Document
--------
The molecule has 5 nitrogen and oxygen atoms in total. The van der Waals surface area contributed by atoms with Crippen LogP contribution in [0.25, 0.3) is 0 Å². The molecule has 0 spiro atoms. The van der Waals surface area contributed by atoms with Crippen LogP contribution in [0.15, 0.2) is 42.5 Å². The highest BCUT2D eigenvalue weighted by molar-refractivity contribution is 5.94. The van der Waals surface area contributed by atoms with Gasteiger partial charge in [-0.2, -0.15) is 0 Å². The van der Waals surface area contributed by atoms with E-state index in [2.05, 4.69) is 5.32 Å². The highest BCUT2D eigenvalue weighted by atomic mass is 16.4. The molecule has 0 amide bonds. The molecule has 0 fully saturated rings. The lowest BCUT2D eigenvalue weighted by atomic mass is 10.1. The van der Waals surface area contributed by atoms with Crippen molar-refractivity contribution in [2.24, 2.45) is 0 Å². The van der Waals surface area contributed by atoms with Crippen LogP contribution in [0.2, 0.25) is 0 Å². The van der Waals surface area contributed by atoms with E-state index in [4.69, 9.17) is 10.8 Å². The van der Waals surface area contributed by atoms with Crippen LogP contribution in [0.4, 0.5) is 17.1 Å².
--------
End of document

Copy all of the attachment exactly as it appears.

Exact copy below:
The molecule has 5 nitrogen and oxygen atoms in total. The van der Waals surface area contributed by atoms with Crippen LogP contribution in [0.25, 0.3) is 0 Å². The molecule has 0 spiro atoms. The van der Waals surface area contributed by atoms with Crippen LogP contribution in [0.15, 0.2) is 42.5 Å². The highest BCUT2D eigenvalue weighted by molar-refractivity contribution is 5.94. The van der Waals surface area contributed by atoms with Gasteiger partial charge in [-0.2, -0.15) is 0 Å². The van der Waals surface area contributed by atoms with E-state index in [2.05, 4.69) is 5.32 Å². The highest BCUT2D eigenvalue weighted by atomic mass is 16.4. The molecule has 0 amide bonds. The molecule has 0 fully saturated rings. The lowest BCUT2D eigenvalue weighted by atomic mass is 10.1. The van der Waals surface area contributed by atoms with Crippen molar-refractivity contribution in [2.24, 2.45) is 0 Å². The van der Waals surface area contributed by atoms with Crippen LogP contribution in [0.2, 0.25) is 0 Å². The van der Waals surface area contributed by atoms with E-state index in [4.69, 9.17) is 10.8 Å². The van der Waals surface area contributed by atoms with Crippen LogP contribution in [0.4, 0.5) is 17.1 Å².